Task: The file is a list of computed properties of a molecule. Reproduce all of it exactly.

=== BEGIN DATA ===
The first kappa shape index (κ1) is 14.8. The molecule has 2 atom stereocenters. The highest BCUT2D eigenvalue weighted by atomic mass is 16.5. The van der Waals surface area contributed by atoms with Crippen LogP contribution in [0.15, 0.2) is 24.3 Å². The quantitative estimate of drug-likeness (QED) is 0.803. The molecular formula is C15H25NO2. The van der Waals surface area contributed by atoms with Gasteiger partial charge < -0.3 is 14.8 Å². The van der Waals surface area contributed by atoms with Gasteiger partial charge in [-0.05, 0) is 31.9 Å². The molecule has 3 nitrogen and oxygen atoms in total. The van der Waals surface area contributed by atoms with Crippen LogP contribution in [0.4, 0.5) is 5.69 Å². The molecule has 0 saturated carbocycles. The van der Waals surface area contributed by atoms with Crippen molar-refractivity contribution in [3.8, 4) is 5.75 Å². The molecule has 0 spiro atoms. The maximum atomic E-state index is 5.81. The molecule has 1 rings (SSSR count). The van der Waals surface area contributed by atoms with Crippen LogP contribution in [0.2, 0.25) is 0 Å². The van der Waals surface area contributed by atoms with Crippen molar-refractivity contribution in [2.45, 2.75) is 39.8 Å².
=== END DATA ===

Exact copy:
The first kappa shape index (κ1) is 14.8. The molecule has 2 atom stereocenters. The highest BCUT2D eigenvalue weighted by atomic mass is 16.5. The van der Waals surface area contributed by atoms with Crippen LogP contribution in [0.15, 0.2) is 24.3 Å². The quantitative estimate of drug-likeness (QED) is 0.803. The molecular formula is C15H25NO2. The van der Waals surface area contributed by atoms with Gasteiger partial charge < -0.3 is 14.8 Å². The van der Waals surface area contributed by atoms with Gasteiger partial charge in [-0.05, 0) is 31.9 Å². The molecule has 3 nitrogen and oxygen atoms in total. The van der Waals surface area contributed by atoms with Crippen LogP contribution in [0.4, 0.5) is 5.69 Å². The molecule has 0 saturated carbocycles. The van der Waals surface area contributed by atoms with Crippen molar-refractivity contribution in [3.8, 4) is 5.75 Å². The molecule has 0 spiro atoms. The maximum atomic E-state index is 5.81. The molecule has 1 rings (SSSR count). The van der Waals surface area contributed by atoms with Crippen LogP contribution in [0.2, 0.25) is 0 Å². The van der Waals surface area contributed by atoms with Crippen molar-refractivity contribution in [2.45, 2.75) is 39.8 Å².